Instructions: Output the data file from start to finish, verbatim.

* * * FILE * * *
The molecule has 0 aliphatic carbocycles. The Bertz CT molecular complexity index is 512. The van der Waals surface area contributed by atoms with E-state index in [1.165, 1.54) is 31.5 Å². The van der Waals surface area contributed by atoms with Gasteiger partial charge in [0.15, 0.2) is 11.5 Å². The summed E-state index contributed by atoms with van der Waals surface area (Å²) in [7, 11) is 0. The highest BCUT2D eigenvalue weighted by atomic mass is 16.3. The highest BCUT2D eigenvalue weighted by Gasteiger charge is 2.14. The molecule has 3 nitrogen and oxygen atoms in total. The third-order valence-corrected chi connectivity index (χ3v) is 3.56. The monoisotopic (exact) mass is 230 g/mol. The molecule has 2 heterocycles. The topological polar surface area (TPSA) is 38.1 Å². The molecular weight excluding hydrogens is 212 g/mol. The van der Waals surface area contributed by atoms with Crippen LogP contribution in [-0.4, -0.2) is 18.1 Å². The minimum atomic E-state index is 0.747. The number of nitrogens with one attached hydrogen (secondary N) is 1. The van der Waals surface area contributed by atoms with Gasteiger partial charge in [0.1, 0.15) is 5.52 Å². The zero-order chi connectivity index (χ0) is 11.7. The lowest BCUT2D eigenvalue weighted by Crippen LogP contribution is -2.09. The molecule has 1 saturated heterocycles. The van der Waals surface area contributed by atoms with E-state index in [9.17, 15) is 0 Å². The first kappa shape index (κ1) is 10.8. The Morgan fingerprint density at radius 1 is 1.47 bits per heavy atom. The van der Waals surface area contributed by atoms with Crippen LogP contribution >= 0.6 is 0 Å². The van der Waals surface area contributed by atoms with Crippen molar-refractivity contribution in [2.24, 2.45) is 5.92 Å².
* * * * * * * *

The molecule has 0 aliphatic carbocycles. The Bertz CT molecular complexity index is 512. The van der Waals surface area contributed by atoms with E-state index in [1.165, 1.54) is 31.5 Å². The van der Waals surface area contributed by atoms with Gasteiger partial charge in [0.15, 0.2) is 11.5 Å². The summed E-state index contributed by atoms with van der Waals surface area (Å²) in [7, 11) is 0. The highest BCUT2D eigenvalue weighted by atomic mass is 16.3. The highest BCUT2D eigenvalue weighted by Gasteiger charge is 2.14. The molecule has 3 nitrogen and oxygen atoms in total. The third-order valence-corrected chi connectivity index (χ3v) is 3.56. The monoisotopic (exact) mass is 230 g/mol. The molecule has 2 heterocycles. The topological polar surface area (TPSA) is 38.1 Å². The molecular weight excluding hydrogens is 212 g/mol. The van der Waals surface area contributed by atoms with Crippen LogP contribution in [-0.4, -0.2) is 18.1 Å². The minimum atomic E-state index is 0.747. The number of nitrogens with one attached hydrogen (secondary N) is 1. The van der Waals surface area contributed by atoms with Gasteiger partial charge in [0.1, 0.15) is 5.52 Å². The zero-order chi connectivity index (χ0) is 11.7. The lowest BCUT2D eigenvalue weighted by Crippen LogP contribution is -2.09. The molecule has 1 saturated heterocycles. The van der Waals surface area contributed by atoms with E-state index in [9.17, 15) is 0 Å². The first kappa shape index (κ1) is 10.8. The Morgan fingerprint density at radius 1 is 1.47 bits per heavy atom. The van der Waals surface area contributed by atoms with Crippen LogP contribution >= 0.6 is 0 Å². The van der Waals surface area contributed by atoms with Crippen molar-refractivity contribution in [2.24, 2.45) is 5.92 Å².